To make the cake dough in a small bowl, mix milk with 2 tablespoons warm water. Add yeast and whisk gently until it dissolves. Mixture should foam slightly. It might only be a teensy bit. It’s okay.

Using an electric mixer with paddle attachment, cream butter, sugar and salt. Scrape down sides of bowl and beat in the egg. Alternately add flour and the milk mixture, scraping down sides of bowl between each addition. I followed Deb’s advice and switched to a dough hook at this point to beat dough on medium speed until it formed a smooth mass and pulled away from sides of bowl, 7 to 10 minutes. The dough will still be very soft.

Press, stretch and nudge dough into a greased  9-by 13” baking dish at least 2 inches deep. Use a glass or ceramic one. It works better. Cover dish with plastic wrap or clean tea towel, put in a warm place, and allow to rise until doubled, 2 1/2 to 3 hours.

Heat oven to 350 degrees. To prepare topping, in a small bowl, whisk corn syrup with 2 tablespoons water and the vanilla. Using an electric mixer with paddle attachment, cream butter, sugar and salt until light and fluffy, 5 to 7 minutes. Scrape down sides of bowl and beat in the egg. Alternately add flour and corn syrup mixture, scraping down sides of bowl between each addition.
Spoon topping in large dollops over risen cake and use a spatula to gently spread it in an even layer. Bake for 30 to 45 minutes, cake will rise and fall in waves and have a golden brown top, but will still be liquid in center when done. It didn’t look golden brown at 30 so I went to 35, though I  think absolute perfection was somewhere in between. Allow to cool in pan before sprinkling with confectioners’ sugar for serving.
Yeah, it’s good. A friend of mine commented she liked my crust better than RSBBQ. I don’t know if I is better, but it is so much fun to make at home, so easy, and so delicious.

Tuesday, October 25, 2011

Flavored Lemonades

It is definitely fall and I love that. The weather lately has been perfect: crisp, clear, and just the right temperature for boots, scarves, and walking in fallen leaves. With all the sunny weather, though, lemonade is still a lovely idea. And if you’re not into autumn, these lemonades can remind you of the warm days of summer.

Flavored Lemonades modified from Not Your Mama’s Lemonade via Chef Carol Dearth, Sizzleworks Cooking School:

1 c. sugar
4 c. water
2 Tb. fresh lavender buds
2 Tb. fresh rosemary

Combine 2 cups of water and ½ c. sugar with each flavoring agent in a small saucepan. Bring to a boil. Remove from heat. Cover and let steep for 30 minutes to infuse the flavors. Strain the syrup.  Mix in with lemonade to taste. Garnish with a sprig of lavender or rosemary. You can also use 12 fresh basil leaves or 3 tablespoons freshly grated ginger as flavoring agents.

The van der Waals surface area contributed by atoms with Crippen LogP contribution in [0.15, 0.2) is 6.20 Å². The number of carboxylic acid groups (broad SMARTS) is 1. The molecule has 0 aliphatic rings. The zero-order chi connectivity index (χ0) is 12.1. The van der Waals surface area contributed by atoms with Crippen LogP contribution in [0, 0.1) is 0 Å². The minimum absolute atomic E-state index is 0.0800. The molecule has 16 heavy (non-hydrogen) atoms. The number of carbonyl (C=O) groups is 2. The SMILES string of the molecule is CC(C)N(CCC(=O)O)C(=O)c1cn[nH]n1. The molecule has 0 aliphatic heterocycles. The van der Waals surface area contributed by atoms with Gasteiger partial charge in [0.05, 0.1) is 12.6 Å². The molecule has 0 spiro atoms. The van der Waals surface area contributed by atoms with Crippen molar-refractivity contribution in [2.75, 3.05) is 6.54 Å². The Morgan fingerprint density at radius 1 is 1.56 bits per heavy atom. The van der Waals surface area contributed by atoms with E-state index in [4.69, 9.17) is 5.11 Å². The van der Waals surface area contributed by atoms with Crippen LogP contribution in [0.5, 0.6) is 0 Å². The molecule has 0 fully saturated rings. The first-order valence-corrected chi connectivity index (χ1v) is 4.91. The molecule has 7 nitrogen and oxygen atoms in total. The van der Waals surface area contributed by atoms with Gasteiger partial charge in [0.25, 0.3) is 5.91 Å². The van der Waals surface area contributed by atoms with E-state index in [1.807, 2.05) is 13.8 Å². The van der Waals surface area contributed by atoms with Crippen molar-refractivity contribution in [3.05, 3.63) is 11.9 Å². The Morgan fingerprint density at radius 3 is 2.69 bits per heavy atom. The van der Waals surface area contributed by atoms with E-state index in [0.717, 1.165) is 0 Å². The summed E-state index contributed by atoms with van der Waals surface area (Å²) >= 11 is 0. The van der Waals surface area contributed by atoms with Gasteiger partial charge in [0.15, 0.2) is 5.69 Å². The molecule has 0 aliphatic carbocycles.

These are fun and very herbal. The color looks so cool and I love the taste. These also work really well for cocktails. Remind yourself of summer or just enjoy some tasty lemonade because tasty lemonade works any time of year.

Monday, October 24, 2011

Reuben Sandwiches

It seems a little weird to post sandwich recipes (I know I’ve done it before) because sandwiches are flexible and easy to make. These are also easy, but man, so worth posting a recipe. Even if you don’t like big hunks of meat (like me), you may want to give these sandwiches a shot. They are classic deli style and wonderful. And make the Russian dressing. It’s just not the same with thousand island.

Reuben Sandwiches from Lobel’s Meat Bible:

Serves 2

½ lb. thinly sliced corned beef, at room temperature
3 Tb. corned beef cooking liquid
4 slices Jewish-style rye bread
4 Tb. Russian dressing, plus more for serving (recipe follows)
3 oz. good quality Swiss cheese, thinly sliced, at room temperature
1 c. sauerkraut, drained and blotted dry, at room temperature
4 Tb. unsalted butter

Russian Dressing:

Makes about 2/3 c.

½ c. mayonnaise
¼ c. chili sauce or ketchup
½ tsp. prepared horseradish
½ tsp. fresh lemon juice
½ tsp. Worcestershire sauce
1 Tb. minced red onion
1 Tb. minced dill pickle

Moisten and heat up meat if you are making the sandwiches later than right after the beef is done. You can do this in the oven or the microwave if you’re sando craving is killing you.

Smear one side of each bread slice with 1 tablespoon of the Russian dressing. Dive the cheese between two of the slices. Neatly top each portion of cheese with half of the hot corned beef, followed by half of the sauerkraut, distributing them just to the edges of the bread. Top with the two remaining slices of dressed bread.
Melt 2 tablespoons of the butter in an 8-10” heavy skillet over medium-low heat. When the foam subsides, add the sandwiches, cheese-side down, and weight them regularly with the back of a spatula. You want to compact the sandwich without crushing it. Cook gently until the first side is a rich golden brown, 4 to 6 minutes.
Remove the sandwiches to a plate and melt the remaining 2 tablespoons of butter. Return the sandwiches to the skillet and cook the second side, without weighting them, until golden brown and the cheese has melted. Flip the sandwich back and forth a few more times to completely melt the cheese without burning the toast, if necessary. This also crisps the first side, which can get soft. Cut the sandwiches in half with a sharp knife. Serve with more Russian dressing on the side, if desired.

And a pickle! You need to have a pickle. These are SO (!) good! Kirst is a meat fan and I think she went to meat sandwich heaven.   

Sunday, October 23, 2011

Deli Rye Bread